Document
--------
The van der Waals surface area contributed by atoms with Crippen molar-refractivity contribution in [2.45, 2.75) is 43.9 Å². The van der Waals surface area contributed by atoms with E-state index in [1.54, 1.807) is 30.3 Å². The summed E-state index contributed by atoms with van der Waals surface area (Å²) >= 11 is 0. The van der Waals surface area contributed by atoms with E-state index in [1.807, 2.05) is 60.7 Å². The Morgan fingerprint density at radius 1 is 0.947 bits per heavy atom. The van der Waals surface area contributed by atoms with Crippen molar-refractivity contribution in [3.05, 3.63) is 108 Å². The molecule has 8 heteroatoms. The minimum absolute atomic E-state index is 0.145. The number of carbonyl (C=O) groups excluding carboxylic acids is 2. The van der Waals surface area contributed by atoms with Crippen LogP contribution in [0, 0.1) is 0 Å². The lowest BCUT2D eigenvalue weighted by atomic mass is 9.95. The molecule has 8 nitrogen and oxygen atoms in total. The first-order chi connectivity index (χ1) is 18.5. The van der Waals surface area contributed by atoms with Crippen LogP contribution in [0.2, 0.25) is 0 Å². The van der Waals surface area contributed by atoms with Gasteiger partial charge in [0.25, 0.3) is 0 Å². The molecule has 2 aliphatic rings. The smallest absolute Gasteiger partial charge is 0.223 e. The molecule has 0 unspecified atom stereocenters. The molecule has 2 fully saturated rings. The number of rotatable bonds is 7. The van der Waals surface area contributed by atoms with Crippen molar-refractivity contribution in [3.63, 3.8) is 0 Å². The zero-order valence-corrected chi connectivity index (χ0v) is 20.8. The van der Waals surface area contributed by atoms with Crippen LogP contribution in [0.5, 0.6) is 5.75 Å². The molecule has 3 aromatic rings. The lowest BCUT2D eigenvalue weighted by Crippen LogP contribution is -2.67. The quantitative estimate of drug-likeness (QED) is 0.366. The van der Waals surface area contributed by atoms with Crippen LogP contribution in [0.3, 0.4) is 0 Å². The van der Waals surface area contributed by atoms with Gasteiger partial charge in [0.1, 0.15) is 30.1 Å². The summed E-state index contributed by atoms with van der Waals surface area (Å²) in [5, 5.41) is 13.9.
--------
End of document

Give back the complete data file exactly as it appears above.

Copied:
The van der Waals surface area contributed by atoms with Crippen molar-refractivity contribution in [2.45, 2.75) is 43.9 Å². The van der Waals surface area contributed by atoms with E-state index in [1.54, 1.807) is 30.3 Å². The summed E-state index contributed by atoms with van der Waals surface area (Å²) >= 11 is 0. The van der Waals surface area contributed by atoms with E-state index in [1.807, 2.05) is 60.7 Å². The Morgan fingerprint density at radius 1 is 0.947 bits per heavy atom. The van der Waals surface area contributed by atoms with Crippen molar-refractivity contribution in [3.05, 3.63) is 108 Å². The molecule has 8 heteroatoms. The minimum absolute atomic E-state index is 0.145. The number of carbonyl (C=O) groups excluding carboxylic acids is 2. The van der Waals surface area contributed by atoms with Crippen LogP contribution in [0, 0.1) is 0 Å². The lowest BCUT2D eigenvalue weighted by atomic mass is 9.95. The molecule has 8 nitrogen and oxygen atoms in total. The first-order chi connectivity index (χ1) is 18.5. The van der Waals surface area contributed by atoms with Crippen LogP contribution in [0.2, 0.25) is 0 Å². The van der Waals surface area contributed by atoms with Gasteiger partial charge in [0.25, 0.3) is 0 Å². The molecule has 2 aliphatic rings. The smallest absolute Gasteiger partial charge is 0.223 e. The molecule has 0 unspecified atom stereocenters. The molecule has 2 fully saturated rings. The number of rotatable bonds is 7. The van der Waals surface area contributed by atoms with Crippen molar-refractivity contribution in [3.63, 3.8) is 0 Å². The zero-order valence-corrected chi connectivity index (χ0v) is 20.8. The van der Waals surface area contributed by atoms with Crippen LogP contribution in [0.5, 0.6) is 5.75 Å². The molecule has 3 aromatic rings. The lowest BCUT2D eigenvalue weighted by Crippen LogP contribution is -2.67. The quantitative estimate of drug-likeness (QED) is 0.366. The van der Waals surface area contributed by atoms with Crippen LogP contribution in [0.3, 0.4) is 0 Å². The van der Waals surface area contributed by atoms with Gasteiger partial charge in [0.1, 0.15) is 30.1 Å². The summed E-state index contributed by atoms with van der Waals surface area (Å²) in [5, 5.41) is 13.9.